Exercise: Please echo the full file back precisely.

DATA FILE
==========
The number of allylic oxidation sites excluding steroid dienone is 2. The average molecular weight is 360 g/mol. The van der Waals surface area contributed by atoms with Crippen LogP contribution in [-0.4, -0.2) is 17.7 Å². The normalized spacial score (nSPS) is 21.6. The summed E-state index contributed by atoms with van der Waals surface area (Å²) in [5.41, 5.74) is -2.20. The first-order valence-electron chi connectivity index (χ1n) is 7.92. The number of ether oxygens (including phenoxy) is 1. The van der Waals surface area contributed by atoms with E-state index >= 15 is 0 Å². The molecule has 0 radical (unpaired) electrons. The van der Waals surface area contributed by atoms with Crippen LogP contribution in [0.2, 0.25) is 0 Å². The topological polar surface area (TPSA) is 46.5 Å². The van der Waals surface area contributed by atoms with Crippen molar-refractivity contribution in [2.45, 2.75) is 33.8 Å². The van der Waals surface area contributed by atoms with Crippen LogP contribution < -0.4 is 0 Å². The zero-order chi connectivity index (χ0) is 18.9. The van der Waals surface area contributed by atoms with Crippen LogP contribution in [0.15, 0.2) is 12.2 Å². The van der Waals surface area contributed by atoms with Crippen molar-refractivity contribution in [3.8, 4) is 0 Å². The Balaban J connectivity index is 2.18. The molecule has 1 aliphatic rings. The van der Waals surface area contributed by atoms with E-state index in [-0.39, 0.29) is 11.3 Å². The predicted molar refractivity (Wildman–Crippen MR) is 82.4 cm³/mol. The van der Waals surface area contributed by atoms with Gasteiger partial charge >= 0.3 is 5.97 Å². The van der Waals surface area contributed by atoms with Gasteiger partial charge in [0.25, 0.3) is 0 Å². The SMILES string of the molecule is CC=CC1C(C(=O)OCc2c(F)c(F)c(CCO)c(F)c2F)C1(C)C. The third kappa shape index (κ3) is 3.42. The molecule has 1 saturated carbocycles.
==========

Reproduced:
The number of allylic oxidation sites excluding steroid dienone is 2. The average molecular weight is 360 g/mol. The van der Waals surface area contributed by atoms with Crippen LogP contribution in [-0.4, -0.2) is 17.7 Å². The normalized spacial score (nSPS) is 21.6. The summed E-state index contributed by atoms with van der Waals surface area (Å²) in [5.41, 5.74) is -2.20. The first-order valence-electron chi connectivity index (χ1n) is 7.92. The number of ether oxygens (including phenoxy) is 1. The van der Waals surface area contributed by atoms with E-state index >= 15 is 0 Å². The molecule has 0 radical (unpaired) electrons. The van der Waals surface area contributed by atoms with Crippen LogP contribution in [0.2, 0.25) is 0 Å². The topological polar surface area (TPSA) is 46.5 Å². The van der Waals surface area contributed by atoms with Crippen molar-refractivity contribution in [2.45, 2.75) is 33.8 Å². The van der Waals surface area contributed by atoms with Crippen LogP contribution < -0.4 is 0 Å². The zero-order chi connectivity index (χ0) is 18.9. The van der Waals surface area contributed by atoms with Crippen LogP contribution in [0.15, 0.2) is 12.2 Å². The van der Waals surface area contributed by atoms with Crippen molar-refractivity contribution in [3.8, 4) is 0 Å². The Balaban J connectivity index is 2.18. The molecule has 1 aliphatic rings. The van der Waals surface area contributed by atoms with E-state index in [-0.39, 0.29) is 11.3 Å². The predicted molar refractivity (Wildman–Crippen MR) is 82.4 cm³/mol. The van der Waals surface area contributed by atoms with Gasteiger partial charge >= 0.3 is 5.97 Å². The van der Waals surface area contributed by atoms with Gasteiger partial charge in [0.25, 0.3) is 0 Å². The SMILES string of the molecule is CC=CC1C(C(=O)OCc2c(F)c(F)c(CCO)c(F)c2F)C1(C)C. The third kappa shape index (κ3) is 3.42. The molecule has 1 saturated carbocycles.